THE SNP’s calls for a “fully transparent, truly independent investigation” into allegations of bullying and sexual harassment of women in the Royal Navy have been brushed aside by the UK Government.

It comes in the wake of several whistleblowers revealing that they faced near constant physical and mental abuse while serving in the Submarine Service.

Former lieutenant Sophie Brook described the environment as “toxic” and detailed dozens of instances of sexual abuse in an interview with the Daily Mail at the weekend.

Other whistleblowers have also come forward to provide details of mistreatment by men while serving in the Submarine Service, including a “crush depth rape list” which ranked women by the order in which they should be raped in the case of a catastrophic event on board.

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It has resulted in the Royal Navy launching an urgent internal investigation, with First Sea Lord Admiral Sir Ben Key saying he was “deeply disturbed” by the allegations.

However, speaking to the House of Commons during an Urgent Question on the issue, SNP MP Brendan O’Hara called on the government to undertake a fully independent investigation.

He said: “I think we can all agree that the reports that emerged over the weekend are truly shocking.

“I pay tribute to the women who have spoken out about the abuse they’ve suffered, including Sophie Brooke, the former Royal Navy lieutenant, who described her abuse as being ‘constant’ and that it came from the top down.

“[It confirms] what Emma Norton from the Centre for Military Justice said about there being a culture of nasty, pernicious, endemic sexual harassment, within which people seemingly acted with impunity and that must change.

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“So, I am sceptical of the First Sea Lord’s announcement of yet another internal investigation. It’s simply not good enough.

“Because as the MP for Argyle and Bute, which takes in the naval base at Faslane, I understand that this episode casts a shadow over the entire service and I am sure that there are thousands of hardworking, thoroughly decent Royal naval personnel who will demand that those responsible – irrespective of their rank or status – are rooted out and disciplined.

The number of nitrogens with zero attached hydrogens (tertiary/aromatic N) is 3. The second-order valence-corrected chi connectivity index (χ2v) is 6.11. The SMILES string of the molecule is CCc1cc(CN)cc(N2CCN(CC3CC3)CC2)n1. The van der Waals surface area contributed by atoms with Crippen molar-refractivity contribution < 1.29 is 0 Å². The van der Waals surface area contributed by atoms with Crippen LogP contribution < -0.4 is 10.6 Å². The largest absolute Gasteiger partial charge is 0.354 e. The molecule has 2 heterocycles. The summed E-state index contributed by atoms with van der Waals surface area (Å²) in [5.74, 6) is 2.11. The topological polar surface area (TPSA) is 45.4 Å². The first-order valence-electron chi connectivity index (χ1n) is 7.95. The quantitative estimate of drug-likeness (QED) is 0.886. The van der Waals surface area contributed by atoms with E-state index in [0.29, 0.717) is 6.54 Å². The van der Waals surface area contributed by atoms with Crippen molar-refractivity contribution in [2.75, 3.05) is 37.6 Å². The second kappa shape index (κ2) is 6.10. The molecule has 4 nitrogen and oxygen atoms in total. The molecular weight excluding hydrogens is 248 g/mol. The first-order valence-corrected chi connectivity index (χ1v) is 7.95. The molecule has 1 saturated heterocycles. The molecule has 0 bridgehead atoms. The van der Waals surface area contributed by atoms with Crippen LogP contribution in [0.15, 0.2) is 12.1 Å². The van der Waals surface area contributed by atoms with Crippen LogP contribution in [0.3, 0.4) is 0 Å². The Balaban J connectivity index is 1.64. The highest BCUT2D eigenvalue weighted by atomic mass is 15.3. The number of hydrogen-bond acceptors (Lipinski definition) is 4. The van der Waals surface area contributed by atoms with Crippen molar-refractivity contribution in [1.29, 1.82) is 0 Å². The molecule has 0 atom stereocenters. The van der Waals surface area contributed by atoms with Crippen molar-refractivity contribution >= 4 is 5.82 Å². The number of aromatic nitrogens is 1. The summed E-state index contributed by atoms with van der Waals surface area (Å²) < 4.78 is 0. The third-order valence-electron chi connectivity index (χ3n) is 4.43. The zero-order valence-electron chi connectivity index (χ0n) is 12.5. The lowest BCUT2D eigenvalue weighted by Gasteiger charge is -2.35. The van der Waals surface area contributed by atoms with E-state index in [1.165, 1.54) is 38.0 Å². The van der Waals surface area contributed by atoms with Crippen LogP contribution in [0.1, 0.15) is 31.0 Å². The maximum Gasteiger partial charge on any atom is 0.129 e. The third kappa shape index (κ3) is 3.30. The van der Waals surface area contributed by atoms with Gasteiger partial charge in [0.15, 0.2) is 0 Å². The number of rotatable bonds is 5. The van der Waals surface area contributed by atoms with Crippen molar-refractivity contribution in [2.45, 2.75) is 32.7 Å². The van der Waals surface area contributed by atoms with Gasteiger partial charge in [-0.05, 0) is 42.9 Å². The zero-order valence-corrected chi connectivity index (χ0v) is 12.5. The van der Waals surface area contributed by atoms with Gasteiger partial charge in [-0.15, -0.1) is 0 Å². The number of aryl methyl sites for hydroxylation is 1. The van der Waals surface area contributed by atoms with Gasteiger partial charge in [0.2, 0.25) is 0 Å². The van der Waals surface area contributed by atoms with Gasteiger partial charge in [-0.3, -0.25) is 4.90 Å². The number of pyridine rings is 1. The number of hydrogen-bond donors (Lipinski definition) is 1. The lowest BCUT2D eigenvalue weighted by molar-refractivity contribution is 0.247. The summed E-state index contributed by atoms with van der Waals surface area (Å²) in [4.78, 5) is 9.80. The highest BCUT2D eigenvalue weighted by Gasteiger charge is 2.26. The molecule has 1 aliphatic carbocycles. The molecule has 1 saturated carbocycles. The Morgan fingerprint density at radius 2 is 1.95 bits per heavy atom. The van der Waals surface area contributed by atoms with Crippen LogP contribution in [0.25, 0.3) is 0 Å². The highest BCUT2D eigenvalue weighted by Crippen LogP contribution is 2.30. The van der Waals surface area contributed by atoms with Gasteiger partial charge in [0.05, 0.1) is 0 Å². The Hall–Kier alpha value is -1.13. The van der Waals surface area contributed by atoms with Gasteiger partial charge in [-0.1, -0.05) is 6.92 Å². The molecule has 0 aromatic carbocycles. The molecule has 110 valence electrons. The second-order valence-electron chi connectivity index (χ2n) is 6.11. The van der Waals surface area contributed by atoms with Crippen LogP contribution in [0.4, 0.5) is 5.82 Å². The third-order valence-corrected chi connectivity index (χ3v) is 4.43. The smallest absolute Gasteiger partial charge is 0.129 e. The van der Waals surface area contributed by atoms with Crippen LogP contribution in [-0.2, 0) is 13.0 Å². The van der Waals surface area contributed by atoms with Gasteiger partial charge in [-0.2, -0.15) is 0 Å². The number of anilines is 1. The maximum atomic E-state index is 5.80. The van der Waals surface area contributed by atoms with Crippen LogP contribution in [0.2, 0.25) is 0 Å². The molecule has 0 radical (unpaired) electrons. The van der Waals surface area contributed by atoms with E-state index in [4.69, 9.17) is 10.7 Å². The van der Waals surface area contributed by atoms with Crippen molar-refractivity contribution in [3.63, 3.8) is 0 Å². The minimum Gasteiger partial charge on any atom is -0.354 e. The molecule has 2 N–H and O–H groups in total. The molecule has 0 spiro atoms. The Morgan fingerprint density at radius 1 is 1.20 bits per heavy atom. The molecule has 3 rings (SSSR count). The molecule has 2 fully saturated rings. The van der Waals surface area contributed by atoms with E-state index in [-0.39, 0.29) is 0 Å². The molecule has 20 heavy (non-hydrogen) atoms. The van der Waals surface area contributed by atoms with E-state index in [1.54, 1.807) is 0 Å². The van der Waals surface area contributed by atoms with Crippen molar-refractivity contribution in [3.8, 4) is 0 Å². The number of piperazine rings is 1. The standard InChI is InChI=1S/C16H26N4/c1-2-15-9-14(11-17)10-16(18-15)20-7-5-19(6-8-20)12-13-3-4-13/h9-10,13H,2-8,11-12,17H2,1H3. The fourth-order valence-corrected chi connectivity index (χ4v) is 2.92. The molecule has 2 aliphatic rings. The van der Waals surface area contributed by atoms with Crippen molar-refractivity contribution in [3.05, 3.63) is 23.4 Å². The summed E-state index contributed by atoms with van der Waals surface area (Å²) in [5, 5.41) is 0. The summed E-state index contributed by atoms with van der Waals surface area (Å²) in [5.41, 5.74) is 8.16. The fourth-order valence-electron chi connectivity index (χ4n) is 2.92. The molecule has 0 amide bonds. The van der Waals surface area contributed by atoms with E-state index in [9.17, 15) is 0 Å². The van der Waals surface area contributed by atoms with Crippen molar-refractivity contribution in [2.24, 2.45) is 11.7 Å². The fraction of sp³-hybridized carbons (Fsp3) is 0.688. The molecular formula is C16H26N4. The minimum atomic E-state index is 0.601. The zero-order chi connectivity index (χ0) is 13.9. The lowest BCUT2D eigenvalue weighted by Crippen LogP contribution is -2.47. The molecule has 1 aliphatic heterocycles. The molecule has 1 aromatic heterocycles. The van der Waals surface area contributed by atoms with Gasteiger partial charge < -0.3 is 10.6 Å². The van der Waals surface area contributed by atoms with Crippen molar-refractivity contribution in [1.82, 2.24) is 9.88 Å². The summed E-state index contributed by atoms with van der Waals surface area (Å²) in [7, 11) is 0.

“They will want a thorough, independent investigation. One that can report without fear or favour. So, does the minister agree that it can only be achieved by a fully transparent, truly independent investigation of these facts.

However, Tory MP Andrew Murrison, who was appointed as Under Secretary of State at the Ministry of Defence on Sunday, made no commitment to embarking upon an independent investigation.

“I think it would be nice to have the facts first, which is the point of the investigation launched on October 24, which lets be clear was before the lurid accounts that appeared in the media were published,” he said.

“I think that gives a signal of intent as far as defence is concerned that these matters are being treated very serious indeed.”

Repeated calls for independent oversight into military investigations have been largely ignored by the Ministry of Defence, according to the Centre for Military Justice.

A report into the experiences of women in the armed forces published last year took evidence from more than 4100 women.

Two-thirds of respondents said they had experienced bullying, sexual harassment or discrimination, with the report concluding that the armed forces were failing to protect female recruits.